So with 20,000 Russian troops in Crimea, has that changed Ukraine’s role at U.S. Central Command, where it has a senior national representative to the command’s international coalition? Or with the International Security Assistance Force in Afghanistan?
No, says Mark Blackington, a Centcom spokesman.
“The Ukraine [Senior National Representative] is still in Tampa and his role has not changed,” Blackington tells me via email. “He is still assigned to the command to act as a liaison and advisor.”
When I asked for the name and rank of the Ukraine SNR stationed at MacDill Air Force Base, Blackington referred me to the Ukraine Embassy. Calls there and to the Ukraine Ministry of Defense were not returned. Busy times, I get that.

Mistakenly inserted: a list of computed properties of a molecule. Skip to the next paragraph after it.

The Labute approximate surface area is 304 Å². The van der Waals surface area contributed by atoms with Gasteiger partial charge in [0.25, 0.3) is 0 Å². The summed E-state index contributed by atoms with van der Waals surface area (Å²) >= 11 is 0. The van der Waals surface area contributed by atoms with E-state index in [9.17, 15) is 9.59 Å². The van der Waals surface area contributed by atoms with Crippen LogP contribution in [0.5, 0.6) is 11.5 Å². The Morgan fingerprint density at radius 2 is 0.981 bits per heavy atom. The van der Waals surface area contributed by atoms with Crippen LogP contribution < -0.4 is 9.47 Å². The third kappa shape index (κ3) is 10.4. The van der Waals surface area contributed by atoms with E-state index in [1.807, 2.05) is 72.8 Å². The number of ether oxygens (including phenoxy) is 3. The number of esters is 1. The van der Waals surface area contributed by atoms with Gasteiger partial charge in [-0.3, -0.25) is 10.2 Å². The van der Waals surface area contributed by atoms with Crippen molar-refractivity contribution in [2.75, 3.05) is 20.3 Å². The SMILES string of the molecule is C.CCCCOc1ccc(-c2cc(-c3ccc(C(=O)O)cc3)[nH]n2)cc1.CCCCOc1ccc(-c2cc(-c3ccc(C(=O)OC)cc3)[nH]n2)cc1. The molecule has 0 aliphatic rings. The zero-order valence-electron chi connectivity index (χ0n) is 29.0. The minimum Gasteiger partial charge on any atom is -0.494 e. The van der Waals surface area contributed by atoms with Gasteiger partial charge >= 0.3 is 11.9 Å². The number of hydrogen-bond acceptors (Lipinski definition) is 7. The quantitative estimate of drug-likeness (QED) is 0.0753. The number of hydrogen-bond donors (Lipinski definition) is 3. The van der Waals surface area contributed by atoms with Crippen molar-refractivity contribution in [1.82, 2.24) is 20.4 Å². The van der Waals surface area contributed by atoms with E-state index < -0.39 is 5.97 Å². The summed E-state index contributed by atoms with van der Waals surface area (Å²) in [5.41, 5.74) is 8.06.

Ukraine has had a presence in Afghanistan, since 2007, through ISAF.
According to the Ukraine Ministry of Defense webpage, that besieged nation has 22 troops in Afghanistan. Among them are an officer at the headquarters in Kabul, three military doctors and seven demining specialists.
Despite the troubles at home, Ukraine still has about 20 troops in Afghanistan, Blackington says.
Up until last year, there was a Russian contingent to the international coalition, which has 55 members.
Blackington referred more detailed questions about the Russian SNR to the Russian embassy.
“You would have to ask the Russians why they left,” says Blackington. “It was their decision to leave.”
I sent out an email to their press office, but with Crimea and all, they, like the folks from Ukraine, may be a little busy.